When Melissa Zaikos, founder, CEO, and principal of the Intrinsic Charter School in Chicago, was looking for a site for the new school, she visited the former Shannon Lumber Company on West Belmont Avenue in the northwest section of the city. 'I fell in love with the barn when we walked in,' she recalls of the bowstring truss structure (once an open shed) with solid wood columns that rise as high as 30 feet. Constructed in 1954, it is the northernmost extension of two connected structures built in 1911 and 1928, for a family-owned lumber business, that seemed far more suitable to adapt for Intrinsic's innovative curriculum than a traditional school building. With a blended learning program, Intrinsic employs a unique classroom configuration. 'The school is designed particularly to this model,' says Larry Kearns, principal of Wheeler Kearns Architects, the firm that transformed the commercial building into the new facility.

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Kearns and his team began by razing a caretaker's house-cum-sales-office at the southern end of the complex, and replacing it with a steel-frame structure. This was linked to the gutted buildings to create a school that is 456 feet long and 94 feet wide, with a roof covered by insulating foam, an exterior clad in insulated metal panels, and windows installed primarily on the west and south facades. The existing structures have brick bearing walls with long-span roofs and bowstring trusses (though the 1928 structure's wood trusses had been replaced with steel joists). Because of its length, the building was subdivided into three fire zones with separate exits.

Founded in 2013, Intrinsic moved to its permanent home last fall. With a capacity for 925 students from grades seven through 12, it is currently occupied by 430 students. A single-loaded corridor along the west wall dominates the long interior with ample glazing, while double-height spaces and single-story stacked zones are arrayed along the east wall. The hallway has polished concrete floors and clusters of soft, colorful seating for informal gathering or group work.

The central design feature is the unusual classrooms along the east wall. Called 'tandem pods,' these are pairs of large, linked rooms, one pair for each grade of up to 180 students. One pod per pair is for science, math, and technology studies; its twin is for humanities. Students rotate among various blended-learning methods, which integrate technology with peer-to-peer or teacher-led instruction. Along the walls is the 'coastline''counter-style desks where students wearing headsets work individually on digital lessons using Chromebooks'while elsewhere in the room, students on rolling chairs can come together for small-group learning. Other students gather under a big orange pendant at the 'exchange table' to work on team projects, or they meet with a teacher at a central counter or 'genius bar' (with apologies to Apple). An enclosed seminar room and a lab, for more conventional teaching, are tucked in between the pods. Up to eight teachers work with students in each pair of pods.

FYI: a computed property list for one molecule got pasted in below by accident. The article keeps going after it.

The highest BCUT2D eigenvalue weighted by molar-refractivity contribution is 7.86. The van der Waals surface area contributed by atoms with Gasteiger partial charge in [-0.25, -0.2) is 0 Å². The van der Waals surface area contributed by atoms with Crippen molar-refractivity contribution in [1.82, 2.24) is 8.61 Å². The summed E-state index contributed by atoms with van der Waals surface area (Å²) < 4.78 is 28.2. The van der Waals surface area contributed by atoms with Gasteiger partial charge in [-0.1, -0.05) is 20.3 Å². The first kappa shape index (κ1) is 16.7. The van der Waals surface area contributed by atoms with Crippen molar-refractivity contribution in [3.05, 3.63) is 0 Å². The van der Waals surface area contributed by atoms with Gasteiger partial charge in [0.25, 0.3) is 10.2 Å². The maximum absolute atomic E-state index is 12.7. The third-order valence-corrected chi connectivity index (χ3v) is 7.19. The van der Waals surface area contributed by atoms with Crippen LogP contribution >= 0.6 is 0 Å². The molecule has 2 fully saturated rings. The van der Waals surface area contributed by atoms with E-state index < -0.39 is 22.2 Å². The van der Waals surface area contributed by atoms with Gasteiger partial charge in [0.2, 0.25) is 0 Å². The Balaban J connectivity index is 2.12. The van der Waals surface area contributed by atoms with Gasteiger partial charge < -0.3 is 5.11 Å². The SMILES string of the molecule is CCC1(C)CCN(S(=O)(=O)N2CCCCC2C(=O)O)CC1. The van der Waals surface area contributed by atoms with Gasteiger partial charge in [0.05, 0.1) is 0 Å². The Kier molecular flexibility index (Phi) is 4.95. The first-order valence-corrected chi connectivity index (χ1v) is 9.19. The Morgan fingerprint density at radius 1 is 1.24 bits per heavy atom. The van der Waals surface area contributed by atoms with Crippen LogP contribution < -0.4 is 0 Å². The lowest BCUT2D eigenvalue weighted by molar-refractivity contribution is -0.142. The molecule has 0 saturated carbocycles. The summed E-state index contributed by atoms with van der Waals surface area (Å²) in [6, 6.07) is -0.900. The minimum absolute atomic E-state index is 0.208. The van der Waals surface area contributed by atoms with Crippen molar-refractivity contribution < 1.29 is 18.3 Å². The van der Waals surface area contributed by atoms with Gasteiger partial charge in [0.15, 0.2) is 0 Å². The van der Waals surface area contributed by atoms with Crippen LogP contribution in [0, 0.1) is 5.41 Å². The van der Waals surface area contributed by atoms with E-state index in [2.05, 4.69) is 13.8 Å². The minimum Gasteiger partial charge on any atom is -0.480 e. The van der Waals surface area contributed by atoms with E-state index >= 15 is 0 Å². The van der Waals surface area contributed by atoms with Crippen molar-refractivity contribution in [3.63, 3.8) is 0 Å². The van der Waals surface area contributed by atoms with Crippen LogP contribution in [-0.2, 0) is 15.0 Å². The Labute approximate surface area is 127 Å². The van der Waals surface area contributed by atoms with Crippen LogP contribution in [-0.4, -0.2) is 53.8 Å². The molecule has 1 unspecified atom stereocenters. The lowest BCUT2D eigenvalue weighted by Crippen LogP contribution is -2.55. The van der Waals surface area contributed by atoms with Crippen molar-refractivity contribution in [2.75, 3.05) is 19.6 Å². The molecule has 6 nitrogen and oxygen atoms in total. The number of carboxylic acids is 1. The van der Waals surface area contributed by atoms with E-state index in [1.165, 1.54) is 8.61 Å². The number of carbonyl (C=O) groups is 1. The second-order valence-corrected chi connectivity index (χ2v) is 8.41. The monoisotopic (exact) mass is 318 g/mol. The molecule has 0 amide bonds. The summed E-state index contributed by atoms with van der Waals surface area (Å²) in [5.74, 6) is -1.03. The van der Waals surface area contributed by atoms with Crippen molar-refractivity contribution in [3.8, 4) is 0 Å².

The architects learned from the innovative school's early trials. For example, the students used rolling chairs at its temporary campus: 'The student groupings looked like bumper cars at a carnival,' says Kearns, 'and brought chaos.' Now the 'coastline' and exchange tables have stationary seating.

One big design challenge was bringing daylight to the pods. Along most of the eastern edge of the building, on the property line, the architects were not able to punch in windows. Instead, the tandem pods draw daylight through the interior glass that fronts the windowed corridor, and five of the 12 pods incorporate high-performance skylights. 'We needed dispensations from the city for the borrowed daylight and to use skylights,' says Kearns.